Sunday, January 1, 2012

re·solve 2012


The dictionary definition of this common verb is “to come to an earnest decision; to determine to do something.”

Do something.

And so at the beginning of each New Year, we make resolutions. We resolve to stop doing one thing, and start doing another. Drop bad habits, pick up better ones. To finally DO something about everything that’s wrong with our lives. To fix this mess.

But if you take a second look at the dictionary entry, you may notice a certain irony about how the word itself is broken into two syllables:


Re-solve. To solve again…to solve over.

Our life is one big “solve-over.”

It is as if we already know how to solve all our problems and have determined to do exactly that. We just have to do it again.

And again.

Only this time, we’re in earnest.

Are our resolutions nothing more than the self-delusion that we are finally, somehow taking control of our lives? Or is it the best illustration of humankind’s unique genius for continual reinvention?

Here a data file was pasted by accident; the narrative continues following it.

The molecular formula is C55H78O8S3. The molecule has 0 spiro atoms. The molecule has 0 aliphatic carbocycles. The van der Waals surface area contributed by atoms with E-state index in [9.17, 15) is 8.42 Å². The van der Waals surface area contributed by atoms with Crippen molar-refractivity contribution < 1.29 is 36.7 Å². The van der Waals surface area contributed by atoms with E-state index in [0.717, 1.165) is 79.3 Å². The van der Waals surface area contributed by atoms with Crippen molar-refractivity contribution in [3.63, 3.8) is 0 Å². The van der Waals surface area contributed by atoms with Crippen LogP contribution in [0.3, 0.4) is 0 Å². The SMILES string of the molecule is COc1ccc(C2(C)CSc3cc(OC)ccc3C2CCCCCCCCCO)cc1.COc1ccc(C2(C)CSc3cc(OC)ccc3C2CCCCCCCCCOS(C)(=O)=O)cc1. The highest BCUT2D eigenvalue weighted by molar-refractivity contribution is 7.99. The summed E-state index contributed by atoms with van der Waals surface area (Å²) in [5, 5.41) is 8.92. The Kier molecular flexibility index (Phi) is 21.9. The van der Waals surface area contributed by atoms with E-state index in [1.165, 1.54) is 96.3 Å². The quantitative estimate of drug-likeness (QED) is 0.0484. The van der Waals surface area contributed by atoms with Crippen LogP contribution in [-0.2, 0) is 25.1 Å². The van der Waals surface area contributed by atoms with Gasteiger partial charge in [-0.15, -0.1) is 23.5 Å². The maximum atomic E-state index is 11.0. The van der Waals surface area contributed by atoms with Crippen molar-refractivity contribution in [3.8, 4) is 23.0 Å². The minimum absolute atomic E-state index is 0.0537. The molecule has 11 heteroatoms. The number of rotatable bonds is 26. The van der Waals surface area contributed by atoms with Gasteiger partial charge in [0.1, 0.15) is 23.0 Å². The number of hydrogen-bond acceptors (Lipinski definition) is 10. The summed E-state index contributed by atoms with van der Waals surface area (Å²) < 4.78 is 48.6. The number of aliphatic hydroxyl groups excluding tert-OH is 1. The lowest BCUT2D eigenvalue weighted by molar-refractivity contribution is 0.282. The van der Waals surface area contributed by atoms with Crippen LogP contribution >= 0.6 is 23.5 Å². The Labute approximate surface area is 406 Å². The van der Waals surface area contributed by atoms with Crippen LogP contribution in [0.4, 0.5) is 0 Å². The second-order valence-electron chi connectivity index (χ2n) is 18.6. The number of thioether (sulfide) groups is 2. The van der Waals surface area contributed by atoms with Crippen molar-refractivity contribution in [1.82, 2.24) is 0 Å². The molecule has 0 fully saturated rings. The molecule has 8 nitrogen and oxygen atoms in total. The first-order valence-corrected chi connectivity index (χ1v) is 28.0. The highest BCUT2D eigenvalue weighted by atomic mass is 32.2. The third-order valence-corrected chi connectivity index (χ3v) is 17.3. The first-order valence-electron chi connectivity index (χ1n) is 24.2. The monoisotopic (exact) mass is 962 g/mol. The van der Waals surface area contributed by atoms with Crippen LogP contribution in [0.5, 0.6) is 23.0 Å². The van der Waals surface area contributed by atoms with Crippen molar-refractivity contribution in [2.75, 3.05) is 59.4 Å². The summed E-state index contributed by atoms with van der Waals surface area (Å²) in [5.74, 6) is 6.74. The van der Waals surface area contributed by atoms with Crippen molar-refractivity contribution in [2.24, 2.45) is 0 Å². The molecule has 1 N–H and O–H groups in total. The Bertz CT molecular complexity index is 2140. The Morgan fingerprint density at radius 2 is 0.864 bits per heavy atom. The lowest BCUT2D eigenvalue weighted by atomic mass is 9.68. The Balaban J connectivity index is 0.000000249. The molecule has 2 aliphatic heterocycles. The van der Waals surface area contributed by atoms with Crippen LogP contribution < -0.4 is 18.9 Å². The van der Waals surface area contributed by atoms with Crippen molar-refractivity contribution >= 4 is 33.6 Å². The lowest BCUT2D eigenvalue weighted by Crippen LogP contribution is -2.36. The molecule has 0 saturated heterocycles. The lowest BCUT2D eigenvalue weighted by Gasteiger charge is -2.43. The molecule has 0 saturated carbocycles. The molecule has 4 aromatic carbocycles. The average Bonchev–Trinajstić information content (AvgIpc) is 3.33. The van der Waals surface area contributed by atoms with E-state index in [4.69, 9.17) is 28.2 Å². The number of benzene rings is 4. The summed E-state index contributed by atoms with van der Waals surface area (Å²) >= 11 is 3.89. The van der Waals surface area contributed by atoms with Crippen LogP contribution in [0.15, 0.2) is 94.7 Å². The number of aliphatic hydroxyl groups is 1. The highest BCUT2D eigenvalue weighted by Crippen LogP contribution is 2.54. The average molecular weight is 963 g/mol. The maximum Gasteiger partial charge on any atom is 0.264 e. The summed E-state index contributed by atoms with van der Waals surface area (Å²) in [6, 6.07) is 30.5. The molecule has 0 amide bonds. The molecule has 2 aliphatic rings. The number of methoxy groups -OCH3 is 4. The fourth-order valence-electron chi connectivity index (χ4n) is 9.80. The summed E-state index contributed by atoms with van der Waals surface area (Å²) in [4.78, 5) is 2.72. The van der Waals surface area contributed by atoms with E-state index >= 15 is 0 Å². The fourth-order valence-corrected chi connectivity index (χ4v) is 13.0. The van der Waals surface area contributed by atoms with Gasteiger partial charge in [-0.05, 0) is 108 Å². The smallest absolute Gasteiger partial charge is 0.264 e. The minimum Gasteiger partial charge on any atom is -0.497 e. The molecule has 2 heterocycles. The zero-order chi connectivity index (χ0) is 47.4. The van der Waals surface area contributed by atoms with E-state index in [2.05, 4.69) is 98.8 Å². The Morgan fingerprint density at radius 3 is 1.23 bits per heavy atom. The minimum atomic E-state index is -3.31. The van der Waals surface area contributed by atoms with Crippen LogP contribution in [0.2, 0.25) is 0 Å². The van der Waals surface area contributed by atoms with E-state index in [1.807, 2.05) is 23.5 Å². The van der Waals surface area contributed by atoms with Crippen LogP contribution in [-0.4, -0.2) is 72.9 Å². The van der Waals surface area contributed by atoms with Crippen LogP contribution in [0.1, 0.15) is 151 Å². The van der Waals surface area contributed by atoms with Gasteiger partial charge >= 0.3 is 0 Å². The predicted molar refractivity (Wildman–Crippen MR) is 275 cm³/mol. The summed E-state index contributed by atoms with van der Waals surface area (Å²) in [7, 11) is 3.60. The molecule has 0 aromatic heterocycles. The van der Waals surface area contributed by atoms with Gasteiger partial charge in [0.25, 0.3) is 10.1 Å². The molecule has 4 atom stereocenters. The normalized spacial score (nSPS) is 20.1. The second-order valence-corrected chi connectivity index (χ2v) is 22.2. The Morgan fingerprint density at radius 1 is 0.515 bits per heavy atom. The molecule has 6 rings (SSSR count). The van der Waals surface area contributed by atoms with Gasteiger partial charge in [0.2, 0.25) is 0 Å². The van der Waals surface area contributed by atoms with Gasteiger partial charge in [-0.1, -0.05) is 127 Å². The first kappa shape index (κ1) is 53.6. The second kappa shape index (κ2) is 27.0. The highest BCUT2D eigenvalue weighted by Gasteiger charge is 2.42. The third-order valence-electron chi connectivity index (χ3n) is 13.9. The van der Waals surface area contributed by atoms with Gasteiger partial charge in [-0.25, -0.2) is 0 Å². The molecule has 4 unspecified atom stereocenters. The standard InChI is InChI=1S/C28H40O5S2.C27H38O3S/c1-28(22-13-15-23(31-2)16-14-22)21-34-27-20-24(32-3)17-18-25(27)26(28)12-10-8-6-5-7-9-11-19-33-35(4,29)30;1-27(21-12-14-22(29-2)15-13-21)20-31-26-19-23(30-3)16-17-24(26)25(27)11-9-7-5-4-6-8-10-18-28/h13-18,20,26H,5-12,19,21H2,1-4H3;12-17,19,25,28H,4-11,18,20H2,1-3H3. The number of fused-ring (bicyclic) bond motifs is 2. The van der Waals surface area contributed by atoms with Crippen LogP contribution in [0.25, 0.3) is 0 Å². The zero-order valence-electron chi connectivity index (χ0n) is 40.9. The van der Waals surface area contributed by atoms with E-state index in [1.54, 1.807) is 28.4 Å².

In music, the term “resolve” means to move from a dissonant note to a consonant, or more pleasing one. Tension and release. Resolution.

It’s certainly an idea that resonates with us: The notion that we can somehow move beyond the dissonance in our lives to a more peaceful existence.

It’s a notion born of hope

of grace

and redemption


Anonymous said...

Ahhh... welcome back, Brian. I've missed you.... :<D Brilliant, succinct, thought-provoking. That's the writer I remember. Happy New Year...

Anonymous said...


Here's to dropping "bad" habits in 2012...

As said above--very thought-provoking.

Foursons said...

I like to use the word "goals" instead of "resolution". It makes me feel as though things are more attainable.

Prayingmedic said...

I was wondering where you went. Glad I found you again. I resolve not to lose you again.

You might benefit from this perspective: